I’m thinking of an experiment that could demonstrate if Bamforth and Lewis’ statement is true: 3 mashes with the same mash thickness but different grists (100% carapils, 50/50 carapils/pale malt, 100% pale malt) mashed for 1 hour at the same temperature. Ideally the mash pH should be the same and may need some control since these 3 grists are expected to have different distilled water mash pH values. Level of extraction is then assessed by testing the gravity of the mash liquid. That is then put in relation to the potential of the respective grist and if the 50/50 grist is truly doing better than the 100% carapils grist there might be something to this.

Not that this has far reaching implications in brewing, it would just be good to know to satisfy the inner geek.

Kai


1748
The Pub / Re: It will take some time...
« on: November 19, 2009, 07:25:28 AM »
What we need are users who have questions. Many of the folks I see on here are very knowledgeable but not necessarily asking the questions that lead to the informative threads we had on other forums. And you are right, that will take time.

Kai

1749
Yeast and Fermentation / Re: German Ale Yeast 1007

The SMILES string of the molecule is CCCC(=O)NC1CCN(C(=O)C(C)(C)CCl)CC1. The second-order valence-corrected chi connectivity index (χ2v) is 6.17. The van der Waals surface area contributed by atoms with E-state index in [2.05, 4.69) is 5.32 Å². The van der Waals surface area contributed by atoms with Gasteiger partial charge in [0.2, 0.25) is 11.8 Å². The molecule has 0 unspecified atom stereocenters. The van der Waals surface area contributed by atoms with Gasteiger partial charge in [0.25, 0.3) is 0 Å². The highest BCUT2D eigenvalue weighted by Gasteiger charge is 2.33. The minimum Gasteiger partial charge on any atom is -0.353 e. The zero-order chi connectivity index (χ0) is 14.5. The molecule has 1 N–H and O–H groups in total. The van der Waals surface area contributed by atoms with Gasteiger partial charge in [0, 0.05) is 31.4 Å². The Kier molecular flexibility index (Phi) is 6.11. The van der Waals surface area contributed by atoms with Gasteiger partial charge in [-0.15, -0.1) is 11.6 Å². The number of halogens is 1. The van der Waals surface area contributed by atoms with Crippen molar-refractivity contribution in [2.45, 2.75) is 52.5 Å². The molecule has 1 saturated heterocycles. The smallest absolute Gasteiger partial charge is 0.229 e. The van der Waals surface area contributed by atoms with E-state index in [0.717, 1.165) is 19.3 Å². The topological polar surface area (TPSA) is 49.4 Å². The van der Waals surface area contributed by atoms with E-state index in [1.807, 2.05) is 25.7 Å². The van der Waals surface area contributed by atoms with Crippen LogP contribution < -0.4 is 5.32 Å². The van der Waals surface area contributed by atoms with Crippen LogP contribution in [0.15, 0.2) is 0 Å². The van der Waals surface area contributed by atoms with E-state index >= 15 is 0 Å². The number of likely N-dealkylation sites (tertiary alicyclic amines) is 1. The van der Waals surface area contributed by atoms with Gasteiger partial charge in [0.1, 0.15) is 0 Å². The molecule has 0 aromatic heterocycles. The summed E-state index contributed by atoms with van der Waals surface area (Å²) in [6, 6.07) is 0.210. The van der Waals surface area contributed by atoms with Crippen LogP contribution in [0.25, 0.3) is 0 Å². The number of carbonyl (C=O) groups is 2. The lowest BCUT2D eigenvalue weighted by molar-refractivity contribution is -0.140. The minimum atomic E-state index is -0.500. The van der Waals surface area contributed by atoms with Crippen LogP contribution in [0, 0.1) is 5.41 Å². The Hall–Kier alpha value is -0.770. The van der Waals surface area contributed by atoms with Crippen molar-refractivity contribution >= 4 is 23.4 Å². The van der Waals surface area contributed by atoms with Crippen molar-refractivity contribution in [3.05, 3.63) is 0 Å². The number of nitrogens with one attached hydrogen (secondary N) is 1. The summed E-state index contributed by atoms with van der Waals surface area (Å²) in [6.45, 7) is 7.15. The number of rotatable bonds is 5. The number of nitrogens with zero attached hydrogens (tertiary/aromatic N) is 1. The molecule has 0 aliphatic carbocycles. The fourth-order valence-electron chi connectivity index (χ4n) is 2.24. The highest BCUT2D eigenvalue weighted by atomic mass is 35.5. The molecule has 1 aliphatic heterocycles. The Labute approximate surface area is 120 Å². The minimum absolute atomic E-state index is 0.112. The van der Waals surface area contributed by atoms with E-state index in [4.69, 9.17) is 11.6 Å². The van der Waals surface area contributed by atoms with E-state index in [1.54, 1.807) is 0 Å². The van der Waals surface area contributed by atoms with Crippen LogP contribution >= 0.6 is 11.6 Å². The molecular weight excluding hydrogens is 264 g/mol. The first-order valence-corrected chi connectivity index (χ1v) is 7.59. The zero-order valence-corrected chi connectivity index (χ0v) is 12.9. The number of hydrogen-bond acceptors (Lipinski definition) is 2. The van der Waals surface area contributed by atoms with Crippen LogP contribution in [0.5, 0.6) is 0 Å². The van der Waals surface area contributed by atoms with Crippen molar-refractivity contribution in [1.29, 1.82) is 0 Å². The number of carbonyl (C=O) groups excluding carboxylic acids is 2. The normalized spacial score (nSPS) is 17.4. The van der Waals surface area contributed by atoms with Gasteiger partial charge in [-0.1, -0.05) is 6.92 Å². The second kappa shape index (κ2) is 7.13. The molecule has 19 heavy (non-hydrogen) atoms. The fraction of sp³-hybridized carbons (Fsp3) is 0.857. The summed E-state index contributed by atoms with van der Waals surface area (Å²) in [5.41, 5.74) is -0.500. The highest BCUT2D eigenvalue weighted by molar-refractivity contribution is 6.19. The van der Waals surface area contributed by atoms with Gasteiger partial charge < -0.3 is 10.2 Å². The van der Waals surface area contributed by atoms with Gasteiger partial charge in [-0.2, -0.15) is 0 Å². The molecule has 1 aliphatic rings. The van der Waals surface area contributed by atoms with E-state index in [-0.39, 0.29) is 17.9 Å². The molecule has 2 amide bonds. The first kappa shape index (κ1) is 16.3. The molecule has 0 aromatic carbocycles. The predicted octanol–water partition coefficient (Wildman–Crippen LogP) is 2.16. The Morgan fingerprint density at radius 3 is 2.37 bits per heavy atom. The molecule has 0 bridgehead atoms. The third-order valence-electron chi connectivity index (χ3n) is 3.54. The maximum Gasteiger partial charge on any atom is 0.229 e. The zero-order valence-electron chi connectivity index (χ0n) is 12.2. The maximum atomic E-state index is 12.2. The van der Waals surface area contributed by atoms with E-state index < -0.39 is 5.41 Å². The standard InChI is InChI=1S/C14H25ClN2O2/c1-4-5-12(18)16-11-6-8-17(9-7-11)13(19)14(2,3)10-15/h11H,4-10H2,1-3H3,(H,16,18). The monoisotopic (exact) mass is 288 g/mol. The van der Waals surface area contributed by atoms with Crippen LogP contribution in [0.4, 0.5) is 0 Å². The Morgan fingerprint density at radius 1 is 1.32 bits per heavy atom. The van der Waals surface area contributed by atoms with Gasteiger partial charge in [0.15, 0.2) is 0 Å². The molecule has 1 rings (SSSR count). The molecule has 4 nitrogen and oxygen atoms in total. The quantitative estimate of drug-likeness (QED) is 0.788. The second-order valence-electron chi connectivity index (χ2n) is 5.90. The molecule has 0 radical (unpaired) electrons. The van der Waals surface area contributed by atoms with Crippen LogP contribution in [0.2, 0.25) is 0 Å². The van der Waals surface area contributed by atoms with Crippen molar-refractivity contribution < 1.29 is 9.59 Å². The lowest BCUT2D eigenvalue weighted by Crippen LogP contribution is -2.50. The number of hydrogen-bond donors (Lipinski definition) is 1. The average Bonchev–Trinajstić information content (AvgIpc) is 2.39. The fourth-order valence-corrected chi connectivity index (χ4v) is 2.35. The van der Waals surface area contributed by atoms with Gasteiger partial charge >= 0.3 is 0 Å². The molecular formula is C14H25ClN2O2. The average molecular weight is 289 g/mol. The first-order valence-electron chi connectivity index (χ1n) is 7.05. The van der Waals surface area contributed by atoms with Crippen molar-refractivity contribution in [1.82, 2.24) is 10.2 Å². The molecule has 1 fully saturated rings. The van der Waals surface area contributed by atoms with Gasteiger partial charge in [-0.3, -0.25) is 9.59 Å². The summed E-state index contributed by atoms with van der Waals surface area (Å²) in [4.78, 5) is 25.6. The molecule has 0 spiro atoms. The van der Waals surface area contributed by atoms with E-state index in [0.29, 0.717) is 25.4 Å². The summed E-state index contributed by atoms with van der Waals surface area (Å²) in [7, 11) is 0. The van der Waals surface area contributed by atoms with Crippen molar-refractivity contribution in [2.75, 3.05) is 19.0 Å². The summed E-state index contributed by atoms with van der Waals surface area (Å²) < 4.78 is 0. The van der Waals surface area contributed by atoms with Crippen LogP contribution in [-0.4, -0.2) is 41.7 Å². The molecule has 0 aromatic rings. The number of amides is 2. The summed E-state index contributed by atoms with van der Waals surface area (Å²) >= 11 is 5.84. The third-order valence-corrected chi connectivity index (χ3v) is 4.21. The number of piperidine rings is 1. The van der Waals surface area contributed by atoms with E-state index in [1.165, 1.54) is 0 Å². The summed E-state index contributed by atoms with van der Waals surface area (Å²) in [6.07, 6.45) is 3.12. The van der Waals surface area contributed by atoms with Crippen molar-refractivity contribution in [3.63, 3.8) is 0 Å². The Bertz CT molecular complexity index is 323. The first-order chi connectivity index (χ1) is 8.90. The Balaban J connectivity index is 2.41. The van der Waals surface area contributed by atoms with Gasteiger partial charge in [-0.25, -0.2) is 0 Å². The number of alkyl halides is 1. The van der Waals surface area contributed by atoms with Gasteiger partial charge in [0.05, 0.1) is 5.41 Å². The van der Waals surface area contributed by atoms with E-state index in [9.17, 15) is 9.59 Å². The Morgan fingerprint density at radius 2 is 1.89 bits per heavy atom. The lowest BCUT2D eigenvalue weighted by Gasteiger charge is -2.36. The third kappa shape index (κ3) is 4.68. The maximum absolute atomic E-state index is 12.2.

« on: November 18, 2009, 12:19:39 PM »
I'm picking up a good bit of sulfur one week into fermentation.

Don't worry about sulfur during primary fermentation. I'd only worry about it if it sticks around after primary fermentation. I use this yeast as well, but I don't remember if it threw off sulfur or not.

Kai

1750
Equipment and Software / Re: Condensation in Chest Freezer
« on: November 18, 2009, 11:04:50 AM »
BTW, Calcium Chloride is very hygroscopic too. So you may just place a pan with CaCl2 in the freezer if you already have enough CaCl2 on hand. That is also the reason why brewing salts should be kept in sealed containers. Some of them attract water from the air which will dilute their strength and you end up adding less than you think.

Kai

1751
Equipment and Software / Re: Condensation in Chest Freezer
« on: November 18, 2009, 11:00:39 AM »
What procedure do you use to bake the crystals?  Temp, time, spread them out on a sheet?

I haven't done that yet. I figure I just place them on tin foil set in a pot or baking sheet and bake them at 300-400F for a while. When they absorb water they get all gooy and translucent. Once they look white again they should be recharged. The crystals are just a very hygoscopic salt that attracts water from the atmosphere. That water can be driven off with heat. They also sell refill packs.

If you don't open the chest freezer/fridge much, one charge should last for a while.

Kai

1752
Equipment and Software / Re: Condensation in Chest Freezer
« on: November 18, 2009, 10:37:55 AM »
I use DampRid: http://www.amazon.com/gp/product/B000UGTLWC

You can "recharge" the crystyals by baking out the water in the oven.

Kai

1753
Kegging and Bottling / Re: Keg, bottle or both?
« on: November 18, 2009, 09:57:44 AM »
A little off-topic, but I'd really like to perfect a way to bottle from the keg so I can start entering competitions.

Here is what I do: